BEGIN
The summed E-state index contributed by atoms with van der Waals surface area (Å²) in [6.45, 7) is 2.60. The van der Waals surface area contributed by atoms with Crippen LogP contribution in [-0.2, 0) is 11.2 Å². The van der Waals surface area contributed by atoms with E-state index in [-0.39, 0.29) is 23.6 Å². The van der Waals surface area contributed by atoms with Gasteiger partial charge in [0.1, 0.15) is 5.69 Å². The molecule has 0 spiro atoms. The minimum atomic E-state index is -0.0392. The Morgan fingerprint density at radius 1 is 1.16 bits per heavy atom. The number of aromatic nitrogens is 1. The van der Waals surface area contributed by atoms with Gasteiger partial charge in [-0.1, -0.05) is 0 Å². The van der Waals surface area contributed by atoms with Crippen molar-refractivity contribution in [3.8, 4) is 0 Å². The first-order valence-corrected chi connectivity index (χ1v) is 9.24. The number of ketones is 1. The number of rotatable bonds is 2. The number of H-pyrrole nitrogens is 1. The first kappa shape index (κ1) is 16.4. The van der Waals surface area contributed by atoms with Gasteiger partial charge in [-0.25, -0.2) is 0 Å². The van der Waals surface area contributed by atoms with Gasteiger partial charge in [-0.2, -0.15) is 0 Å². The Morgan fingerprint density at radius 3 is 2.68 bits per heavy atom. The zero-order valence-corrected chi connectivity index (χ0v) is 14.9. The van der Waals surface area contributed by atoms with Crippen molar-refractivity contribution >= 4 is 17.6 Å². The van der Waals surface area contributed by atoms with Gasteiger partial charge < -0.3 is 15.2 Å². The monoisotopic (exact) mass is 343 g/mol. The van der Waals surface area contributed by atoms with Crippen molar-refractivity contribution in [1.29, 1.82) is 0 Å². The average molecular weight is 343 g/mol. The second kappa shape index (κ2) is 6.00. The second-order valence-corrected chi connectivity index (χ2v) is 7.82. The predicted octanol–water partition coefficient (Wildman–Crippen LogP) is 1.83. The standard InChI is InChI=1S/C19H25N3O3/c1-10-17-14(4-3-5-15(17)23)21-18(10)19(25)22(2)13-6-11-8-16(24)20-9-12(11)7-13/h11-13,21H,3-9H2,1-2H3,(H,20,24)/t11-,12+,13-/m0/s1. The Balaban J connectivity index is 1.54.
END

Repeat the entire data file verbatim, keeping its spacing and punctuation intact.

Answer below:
The summed E-state index contributed by atoms with van der Waals surface area (Å²) in [6.45, 7) is 2.60. The van der Waals surface area contributed by atoms with Crippen LogP contribution in [-0.2, 0) is 11.2 Å². The van der Waals surface area contributed by atoms with E-state index in [-0.39, 0.29) is 23.6 Å². The van der Waals surface area contributed by atoms with Gasteiger partial charge in [0.1, 0.15) is 5.69 Å². The molecule has 0 spiro atoms. The minimum atomic E-state index is -0.0392. The Morgan fingerprint density at radius 1 is 1.16 bits per heavy atom. The number of aromatic nitrogens is 1. The van der Waals surface area contributed by atoms with Gasteiger partial charge in [-0.1, -0.05) is 0 Å². The van der Waals surface area contributed by atoms with Crippen molar-refractivity contribution in [3.8, 4) is 0 Å². The first-order valence-corrected chi connectivity index (χ1v) is 9.24. The number of ketones is 1. The number of rotatable bonds is 2. The number of H-pyrrole nitrogens is 1. The first kappa shape index (κ1) is 16.4. The van der Waals surface area contributed by atoms with Gasteiger partial charge in [-0.25, -0.2) is 0 Å². The van der Waals surface area contributed by atoms with Gasteiger partial charge in [-0.2, -0.15) is 0 Å². The Morgan fingerprint density at radius 3 is 2.68 bits per heavy atom. The zero-order valence-corrected chi connectivity index (χ0v) is 14.9. The van der Waals surface area contributed by atoms with Crippen molar-refractivity contribution >= 4 is 17.6 Å². The van der Waals surface area contributed by atoms with Gasteiger partial charge < -0.3 is 15.2 Å². The monoisotopic (exact) mass is 343 g/mol. The van der Waals surface area contributed by atoms with Crippen molar-refractivity contribution in [1.29, 1.82) is 0 Å². The average molecular weight is 343 g/mol. The second kappa shape index (κ2) is 6.00. The second-order valence-corrected chi connectivity index (χ2v) is 7.82. The predicted octanol–water partition coefficient (Wildman–Crippen LogP) is 1.83. The standard InChI is InChI=1S/C19H25N3O3/c1-10-17-14(4-3-5-15(17)23)21-18(10)19(25)22(2)13-6-11-8-16(24)20-9-12(11)7-13/h11-13,21H,3-9H2,1-2H3,(H,20,24)/t11-,12+,13-/m0/s1. The Balaban J connectivity index is 1.54.